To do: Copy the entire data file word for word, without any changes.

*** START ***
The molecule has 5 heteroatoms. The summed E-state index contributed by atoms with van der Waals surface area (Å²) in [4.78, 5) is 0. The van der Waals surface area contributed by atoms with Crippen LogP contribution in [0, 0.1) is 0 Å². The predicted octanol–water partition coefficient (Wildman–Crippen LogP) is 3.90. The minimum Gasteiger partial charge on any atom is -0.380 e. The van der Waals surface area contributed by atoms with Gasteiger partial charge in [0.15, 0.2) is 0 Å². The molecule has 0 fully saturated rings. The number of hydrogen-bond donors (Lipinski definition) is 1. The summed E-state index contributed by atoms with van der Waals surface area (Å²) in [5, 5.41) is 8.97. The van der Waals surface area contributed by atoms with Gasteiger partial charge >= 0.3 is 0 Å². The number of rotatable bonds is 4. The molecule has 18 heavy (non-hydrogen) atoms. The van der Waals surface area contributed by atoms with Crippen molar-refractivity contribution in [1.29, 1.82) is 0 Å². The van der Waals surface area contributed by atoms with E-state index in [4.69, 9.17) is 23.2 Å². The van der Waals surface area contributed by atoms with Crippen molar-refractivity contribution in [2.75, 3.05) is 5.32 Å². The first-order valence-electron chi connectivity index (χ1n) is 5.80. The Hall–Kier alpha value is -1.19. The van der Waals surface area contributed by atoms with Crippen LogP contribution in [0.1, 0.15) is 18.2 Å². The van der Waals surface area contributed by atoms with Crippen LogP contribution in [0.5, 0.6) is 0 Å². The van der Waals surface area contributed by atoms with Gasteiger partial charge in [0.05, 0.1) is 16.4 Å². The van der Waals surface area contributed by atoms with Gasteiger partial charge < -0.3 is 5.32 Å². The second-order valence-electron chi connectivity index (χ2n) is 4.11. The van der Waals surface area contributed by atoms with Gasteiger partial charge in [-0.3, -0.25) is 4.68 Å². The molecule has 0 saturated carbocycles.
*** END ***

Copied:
The molecule has 5 heteroatoms. The summed E-state index contributed by atoms with van der Waals surface area (Å²) in [4.78, 5) is 0. The van der Waals surface area contributed by atoms with Crippen LogP contribution in [0, 0.1) is 0 Å². The predicted octanol–water partition coefficient (Wildman–Crippen LogP) is 3.90. The minimum Gasteiger partial charge on any atom is -0.380 e. The van der Waals surface area contributed by atoms with Gasteiger partial charge in [0.15, 0.2) is 0 Å². The molecule has 0 fully saturated rings. The number of hydrogen-bond donors (Lipinski definition) is 1. The summed E-state index contributed by atoms with van der Waals surface area (Å²) in [5, 5.41) is 8.97. The van der Waals surface area contributed by atoms with Gasteiger partial charge >= 0.3 is 0 Å². The number of rotatable bonds is 4. The molecule has 18 heavy (non-hydrogen) atoms. The van der Waals surface area contributed by atoms with Crippen molar-refractivity contribution in [1.29, 1.82) is 0 Å². The van der Waals surface area contributed by atoms with E-state index in [4.69, 9.17) is 23.2 Å². The van der Waals surface area contributed by atoms with Crippen molar-refractivity contribution in [2.75, 3.05) is 5.32 Å². The first-order valence-electron chi connectivity index (χ1n) is 5.80. The Hall–Kier alpha value is -1.19. The van der Waals surface area contributed by atoms with Crippen LogP contribution in [0.1, 0.15) is 18.2 Å². The van der Waals surface area contributed by atoms with Crippen LogP contribution in [0.5, 0.6) is 0 Å². The van der Waals surface area contributed by atoms with Gasteiger partial charge in [0.05, 0.1) is 16.4 Å². The van der Waals surface area contributed by atoms with Gasteiger partial charge < -0.3 is 5.32 Å². The second-order valence-electron chi connectivity index (χ2n) is 4.11. The van der Waals surface area contributed by atoms with Gasteiger partial charge in [-0.3, -0.25) is 4.68 Å². The molecule has 0 saturated carbocycles.